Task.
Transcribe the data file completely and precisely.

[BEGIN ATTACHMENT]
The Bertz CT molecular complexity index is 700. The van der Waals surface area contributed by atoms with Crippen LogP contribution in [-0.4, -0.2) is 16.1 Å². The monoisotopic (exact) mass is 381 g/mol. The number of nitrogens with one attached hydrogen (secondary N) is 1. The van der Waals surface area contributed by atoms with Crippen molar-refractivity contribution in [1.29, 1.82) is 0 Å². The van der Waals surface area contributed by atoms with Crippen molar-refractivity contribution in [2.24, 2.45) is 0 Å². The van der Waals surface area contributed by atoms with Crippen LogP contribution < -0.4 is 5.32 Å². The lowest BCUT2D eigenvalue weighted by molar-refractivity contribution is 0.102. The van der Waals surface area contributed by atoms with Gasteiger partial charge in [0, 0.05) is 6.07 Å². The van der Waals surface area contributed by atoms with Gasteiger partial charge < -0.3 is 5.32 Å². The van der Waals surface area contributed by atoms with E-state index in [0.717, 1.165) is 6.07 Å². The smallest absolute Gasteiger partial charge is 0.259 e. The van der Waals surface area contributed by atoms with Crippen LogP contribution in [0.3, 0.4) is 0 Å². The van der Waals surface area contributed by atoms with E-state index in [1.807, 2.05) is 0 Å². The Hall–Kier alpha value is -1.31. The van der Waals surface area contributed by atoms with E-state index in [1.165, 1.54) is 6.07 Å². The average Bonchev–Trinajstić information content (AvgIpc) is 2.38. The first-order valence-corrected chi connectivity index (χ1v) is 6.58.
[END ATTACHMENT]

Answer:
The Bertz CT molecular complexity index is 700. The van der Waals surface area contributed by atoms with Crippen LogP contribution in [-0.4, -0.2) is 16.1 Å². The monoisotopic (exact) mass is 381 g/mol. The number of nitrogens with one attached hydrogen (secondary N) is 1. The van der Waals surface area contributed by atoms with Crippen molar-refractivity contribution in [1.29, 1.82) is 0 Å². The van der Waals surface area contributed by atoms with Crippen molar-refractivity contribution in [2.24, 2.45) is 0 Å². The van der Waals surface area contributed by atoms with Crippen LogP contribution < -0.4 is 5.32 Å². The lowest BCUT2D eigenvalue weighted by molar-refractivity contribution is 0.102. The van der Waals surface area contributed by atoms with Gasteiger partial charge in [0, 0.05) is 6.07 Å². The van der Waals surface area contributed by atoms with Gasteiger partial charge < -0.3 is 5.32 Å². The van der Waals surface area contributed by atoms with E-state index in [0.717, 1.165) is 6.07 Å². The smallest absolute Gasteiger partial charge is 0.259 e. The van der Waals surface area contributed by atoms with Crippen LogP contribution in [0.3, 0.4) is 0 Å². The van der Waals surface area contributed by atoms with E-state index in [1.807, 2.05) is 0 Å². The Hall–Kier alpha value is -1.31. The van der Waals surface area contributed by atoms with E-state index in [1.165, 1.54) is 6.07 Å². The average Bonchev–Trinajstić information content (AvgIpc) is 2.38. The first-order valence-corrected chi connectivity index (χ1v) is 6.58.